Julie Misener is a writer and political junkie with a passion for social justice.
Humour and healing – there’s growing recognition of the powerful connection between a belly laugh and recovery from trauma. Whether you’re dealing with the stress and trauma that victims and survivors of abuse commonly suffer or you want to support someone who is, laughter can make things better. In fact, even the anticipation of laughter can boost your mood and relieve anxiety.
Laughing releases endorphins, the feel-good hormones that make you feel happy. It relieves physical tension and stress and can help your muscles relax. Tenths of a second after you hear a punch line, a wave of electrical activity sweeps through your entire cortex, triggering positive physical changes in your brain. And it’s good for your heart because it increases oxygen in your blood and boosts circulation.
An Oxford University study found laughter helped subjects tolerate physical pain too. Participants watched comedy videos, neutral videos or videos meant to promote good feelings but not laughter, and then their pain tolerance was tested. Results showed that laughing increased pain resistance, whereas simply feeling good in a group setting did not.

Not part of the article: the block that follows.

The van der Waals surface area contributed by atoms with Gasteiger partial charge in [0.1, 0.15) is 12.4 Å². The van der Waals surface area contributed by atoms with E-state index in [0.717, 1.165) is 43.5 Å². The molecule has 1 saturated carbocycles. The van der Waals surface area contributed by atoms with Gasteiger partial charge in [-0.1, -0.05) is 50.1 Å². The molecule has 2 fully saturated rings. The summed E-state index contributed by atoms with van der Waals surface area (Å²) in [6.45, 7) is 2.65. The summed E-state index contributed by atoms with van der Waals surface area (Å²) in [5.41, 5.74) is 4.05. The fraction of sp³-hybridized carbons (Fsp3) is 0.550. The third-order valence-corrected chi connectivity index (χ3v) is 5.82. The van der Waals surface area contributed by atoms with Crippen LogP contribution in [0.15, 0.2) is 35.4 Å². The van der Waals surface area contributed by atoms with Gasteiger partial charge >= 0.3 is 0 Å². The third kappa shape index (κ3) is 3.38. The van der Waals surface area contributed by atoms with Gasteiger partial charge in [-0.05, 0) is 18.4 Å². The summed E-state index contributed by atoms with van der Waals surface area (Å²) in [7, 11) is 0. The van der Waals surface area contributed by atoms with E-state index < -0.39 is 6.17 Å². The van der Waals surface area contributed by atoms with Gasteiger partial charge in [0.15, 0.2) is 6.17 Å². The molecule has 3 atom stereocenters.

Shared laughter also reinforces social connections. Finnish and British researchers found that laughter builds and maintains our bonds with others, according to Science Daily. This explains why the best icebreakers are funny. Laughing together makes you feel like you belong even if you’re with strangers. And there’s nothing that builds friendship more quickly than a shared joke or funny story.
Victims and survivors of abuse are often isolated or living with others who are similarly depressed and stressed. And survivors and victims are often reluctant to share their stories. Laughing together can lift moods, ease tension and help build trust and connection.
Whether you are suffering from trauma or you’d like to support someone who is, you can benefit from these five laughter-inducing activities: